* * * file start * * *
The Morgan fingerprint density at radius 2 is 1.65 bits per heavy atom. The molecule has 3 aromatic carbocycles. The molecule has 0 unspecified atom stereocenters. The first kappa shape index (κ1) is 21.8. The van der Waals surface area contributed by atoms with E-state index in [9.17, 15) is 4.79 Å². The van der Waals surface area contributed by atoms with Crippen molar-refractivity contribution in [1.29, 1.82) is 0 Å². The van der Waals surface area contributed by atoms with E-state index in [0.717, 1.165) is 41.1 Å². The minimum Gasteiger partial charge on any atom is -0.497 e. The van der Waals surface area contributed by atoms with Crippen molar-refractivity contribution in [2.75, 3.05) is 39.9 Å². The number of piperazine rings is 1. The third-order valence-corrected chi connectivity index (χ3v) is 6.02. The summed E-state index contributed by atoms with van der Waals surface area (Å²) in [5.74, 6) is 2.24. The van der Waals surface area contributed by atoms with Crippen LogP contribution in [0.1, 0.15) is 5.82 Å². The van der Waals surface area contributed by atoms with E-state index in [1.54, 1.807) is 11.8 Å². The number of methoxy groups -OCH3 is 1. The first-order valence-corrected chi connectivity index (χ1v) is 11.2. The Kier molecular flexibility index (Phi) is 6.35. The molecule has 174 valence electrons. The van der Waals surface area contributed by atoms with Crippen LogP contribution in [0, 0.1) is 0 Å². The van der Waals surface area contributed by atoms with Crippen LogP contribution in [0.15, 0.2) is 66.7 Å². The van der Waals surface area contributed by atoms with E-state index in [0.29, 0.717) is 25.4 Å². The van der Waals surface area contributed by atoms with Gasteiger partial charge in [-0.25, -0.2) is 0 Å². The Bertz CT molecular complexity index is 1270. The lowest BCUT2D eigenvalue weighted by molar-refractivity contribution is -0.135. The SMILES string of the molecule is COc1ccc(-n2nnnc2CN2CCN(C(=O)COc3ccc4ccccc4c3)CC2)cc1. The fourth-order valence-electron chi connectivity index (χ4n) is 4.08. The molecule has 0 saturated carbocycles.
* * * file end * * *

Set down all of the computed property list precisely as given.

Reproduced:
The Morgan fingerprint density at radius 2 is 1.65 bits per heavy atom. The molecule has 3 aromatic carbocycles. The molecule has 0 unspecified atom stereocenters. The first kappa shape index (κ1) is 21.8. The van der Waals surface area contributed by atoms with E-state index in [9.17, 15) is 4.79 Å². The van der Waals surface area contributed by atoms with Crippen molar-refractivity contribution in [1.29, 1.82) is 0 Å². The van der Waals surface area contributed by atoms with E-state index in [0.717, 1.165) is 41.1 Å². The minimum Gasteiger partial charge on any atom is -0.497 e. The van der Waals surface area contributed by atoms with Crippen molar-refractivity contribution in [2.75, 3.05) is 39.9 Å². The number of piperazine rings is 1. The third-order valence-corrected chi connectivity index (χ3v) is 6.02. The summed E-state index contributed by atoms with van der Waals surface area (Å²) in [5.74, 6) is 2.24. The van der Waals surface area contributed by atoms with Crippen LogP contribution in [0.1, 0.15) is 5.82 Å². The van der Waals surface area contributed by atoms with E-state index in [1.54, 1.807) is 11.8 Å². The number of methoxy groups -OCH3 is 1. The first-order valence-corrected chi connectivity index (χ1v) is 11.2. The Kier molecular flexibility index (Phi) is 6.35. The molecule has 174 valence electrons. The van der Waals surface area contributed by atoms with Crippen LogP contribution in [0, 0.1) is 0 Å². The van der Waals surface area contributed by atoms with Crippen LogP contribution in [0.15, 0.2) is 66.7 Å². The van der Waals surface area contributed by atoms with E-state index in [0.29, 0.717) is 25.4 Å². The van der Waals surface area contributed by atoms with Gasteiger partial charge in [-0.25, -0.2) is 0 Å². The Bertz CT molecular complexity index is 1270. The lowest BCUT2D eigenvalue weighted by molar-refractivity contribution is -0.135. The SMILES string of the molecule is COc1ccc(-n2nnnc2CN2CCN(C(=O)COc3ccc4ccccc4c3)CC2)cc1. The fourth-order valence-electron chi connectivity index (χ4n) is 4.08. The molecule has 0 saturated carbocycles.